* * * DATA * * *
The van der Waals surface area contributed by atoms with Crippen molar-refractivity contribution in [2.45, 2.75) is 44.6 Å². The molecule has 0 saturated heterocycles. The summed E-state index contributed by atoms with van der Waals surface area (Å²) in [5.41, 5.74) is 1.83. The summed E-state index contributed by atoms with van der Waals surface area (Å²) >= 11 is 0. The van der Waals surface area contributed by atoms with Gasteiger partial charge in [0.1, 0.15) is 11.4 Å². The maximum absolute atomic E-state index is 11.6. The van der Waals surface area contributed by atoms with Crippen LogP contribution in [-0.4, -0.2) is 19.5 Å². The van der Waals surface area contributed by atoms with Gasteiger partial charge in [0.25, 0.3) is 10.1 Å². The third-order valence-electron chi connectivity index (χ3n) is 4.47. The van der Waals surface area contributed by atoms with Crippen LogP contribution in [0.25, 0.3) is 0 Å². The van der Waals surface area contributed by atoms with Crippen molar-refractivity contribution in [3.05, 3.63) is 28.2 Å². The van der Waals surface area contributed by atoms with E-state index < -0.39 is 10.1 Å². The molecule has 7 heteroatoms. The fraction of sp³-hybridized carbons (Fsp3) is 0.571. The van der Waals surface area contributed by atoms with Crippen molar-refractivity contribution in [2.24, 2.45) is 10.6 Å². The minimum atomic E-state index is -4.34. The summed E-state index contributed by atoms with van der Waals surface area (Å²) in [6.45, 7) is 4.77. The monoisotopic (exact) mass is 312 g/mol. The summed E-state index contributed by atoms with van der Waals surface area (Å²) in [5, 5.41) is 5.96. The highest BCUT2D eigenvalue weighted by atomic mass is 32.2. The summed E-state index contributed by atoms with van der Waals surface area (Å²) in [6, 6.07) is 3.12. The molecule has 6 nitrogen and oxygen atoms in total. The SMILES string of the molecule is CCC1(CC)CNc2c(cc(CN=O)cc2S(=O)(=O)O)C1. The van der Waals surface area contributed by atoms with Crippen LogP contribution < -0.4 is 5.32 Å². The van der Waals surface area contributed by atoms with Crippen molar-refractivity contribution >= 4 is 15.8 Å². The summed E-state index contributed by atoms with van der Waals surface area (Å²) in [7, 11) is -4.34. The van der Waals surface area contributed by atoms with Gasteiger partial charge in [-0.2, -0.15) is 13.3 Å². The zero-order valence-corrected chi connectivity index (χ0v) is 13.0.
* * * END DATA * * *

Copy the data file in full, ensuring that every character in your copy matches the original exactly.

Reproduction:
The van der Waals surface area contributed by atoms with Crippen molar-refractivity contribution in [2.45, 2.75) is 44.6 Å². The molecule has 0 saturated heterocycles. The summed E-state index contributed by atoms with van der Waals surface area (Å²) in [5.41, 5.74) is 1.83. The summed E-state index contributed by atoms with van der Waals surface area (Å²) >= 11 is 0. The van der Waals surface area contributed by atoms with Gasteiger partial charge in [0.1, 0.15) is 11.4 Å². The maximum absolute atomic E-state index is 11.6. The van der Waals surface area contributed by atoms with Crippen LogP contribution in [-0.4, -0.2) is 19.5 Å². The van der Waals surface area contributed by atoms with Gasteiger partial charge in [0.25, 0.3) is 10.1 Å². The third-order valence-electron chi connectivity index (χ3n) is 4.47. The van der Waals surface area contributed by atoms with Crippen LogP contribution in [0.25, 0.3) is 0 Å². The van der Waals surface area contributed by atoms with Crippen molar-refractivity contribution in [3.05, 3.63) is 28.2 Å². The van der Waals surface area contributed by atoms with E-state index < -0.39 is 10.1 Å². The molecule has 7 heteroatoms. The fraction of sp³-hybridized carbons (Fsp3) is 0.571. The van der Waals surface area contributed by atoms with Crippen molar-refractivity contribution in [2.24, 2.45) is 10.6 Å². The minimum atomic E-state index is -4.34. The summed E-state index contributed by atoms with van der Waals surface area (Å²) in [6.45, 7) is 4.77. The monoisotopic (exact) mass is 312 g/mol. The summed E-state index contributed by atoms with van der Waals surface area (Å²) in [5, 5.41) is 5.96. The highest BCUT2D eigenvalue weighted by atomic mass is 32.2. The summed E-state index contributed by atoms with van der Waals surface area (Å²) in [6, 6.07) is 3.12. The molecule has 6 nitrogen and oxygen atoms in total. The SMILES string of the molecule is CCC1(CC)CNc2c(cc(CN=O)cc2S(=O)(=O)O)C1. The van der Waals surface area contributed by atoms with Crippen LogP contribution < -0.4 is 5.32 Å². The van der Waals surface area contributed by atoms with Crippen molar-refractivity contribution >= 4 is 15.8 Å². The summed E-state index contributed by atoms with van der Waals surface area (Å²) in [7, 11) is -4.34. The van der Waals surface area contributed by atoms with Gasteiger partial charge in [-0.2, -0.15) is 13.3 Å². The zero-order valence-corrected chi connectivity index (χ0v) is 13.0.